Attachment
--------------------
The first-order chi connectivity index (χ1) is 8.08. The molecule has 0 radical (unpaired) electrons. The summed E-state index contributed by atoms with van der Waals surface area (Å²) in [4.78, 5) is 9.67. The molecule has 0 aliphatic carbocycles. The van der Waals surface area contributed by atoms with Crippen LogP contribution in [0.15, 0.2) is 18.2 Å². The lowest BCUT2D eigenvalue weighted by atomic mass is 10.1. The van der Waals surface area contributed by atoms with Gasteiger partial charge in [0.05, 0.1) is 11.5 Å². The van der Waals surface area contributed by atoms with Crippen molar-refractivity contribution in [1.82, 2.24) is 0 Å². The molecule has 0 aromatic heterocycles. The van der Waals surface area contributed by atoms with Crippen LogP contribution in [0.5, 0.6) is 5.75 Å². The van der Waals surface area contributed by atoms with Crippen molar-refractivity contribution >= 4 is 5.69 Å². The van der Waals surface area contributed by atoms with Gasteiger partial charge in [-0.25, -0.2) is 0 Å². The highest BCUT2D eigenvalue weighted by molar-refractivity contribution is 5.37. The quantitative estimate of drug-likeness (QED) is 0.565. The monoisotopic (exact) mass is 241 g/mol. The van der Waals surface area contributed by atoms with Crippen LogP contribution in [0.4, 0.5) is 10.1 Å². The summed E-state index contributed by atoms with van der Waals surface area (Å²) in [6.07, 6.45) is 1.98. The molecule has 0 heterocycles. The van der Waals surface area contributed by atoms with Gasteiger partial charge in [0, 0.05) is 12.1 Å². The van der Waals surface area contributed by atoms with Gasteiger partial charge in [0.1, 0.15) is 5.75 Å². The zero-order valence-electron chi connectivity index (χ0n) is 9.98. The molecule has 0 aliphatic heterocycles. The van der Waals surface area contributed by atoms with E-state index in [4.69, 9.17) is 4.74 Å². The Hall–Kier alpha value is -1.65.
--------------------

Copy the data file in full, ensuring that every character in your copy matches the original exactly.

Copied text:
The first-order chi connectivity index (χ1) is 8.08. The molecule has 0 radical (unpaired) electrons. The summed E-state index contributed by atoms with van der Waals surface area (Å²) in [4.78, 5) is 9.67. The molecule has 0 aliphatic carbocycles. The van der Waals surface area contributed by atoms with Crippen LogP contribution in [0.15, 0.2) is 18.2 Å². The lowest BCUT2D eigenvalue weighted by atomic mass is 10.1. The van der Waals surface area contributed by atoms with Gasteiger partial charge in [0.05, 0.1) is 11.5 Å². The van der Waals surface area contributed by atoms with Crippen molar-refractivity contribution in [1.82, 2.24) is 0 Å². The molecule has 0 aromatic heterocycles. The van der Waals surface area contributed by atoms with Crippen LogP contribution in [0.5, 0.6) is 5.75 Å². The van der Waals surface area contributed by atoms with Crippen molar-refractivity contribution >= 4 is 5.69 Å². The van der Waals surface area contributed by atoms with Gasteiger partial charge in [-0.25, -0.2) is 0 Å². The highest BCUT2D eigenvalue weighted by molar-refractivity contribution is 5.37. The quantitative estimate of drug-likeness (QED) is 0.565. The monoisotopic (exact) mass is 241 g/mol. The van der Waals surface area contributed by atoms with Crippen LogP contribution in [0.4, 0.5) is 10.1 Å². The summed E-state index contributed by atoms with van der Waals surface area (Å²) in [6.07, 6.45) is 1.98. The molecule has 0 heterocycles. The van der Waals surface area contributed by atoms with Gasteiger partial charge in [0, 0.05) is 12.1 Å². The van der Waals surface area contributed by atoms with Gasteiger partial charge in [0.1, 0.15) is 5.75 Å². The zero-order valence-electron chi connectivity index (χ0n) is 9.98. The molecule has 0 aliphatic heterocycles. The van der Waals surface area contributed by atoms with E-state index in [4.69, 9.17) is 4.74 Å². The Hall–Kier alpha value is -1.65.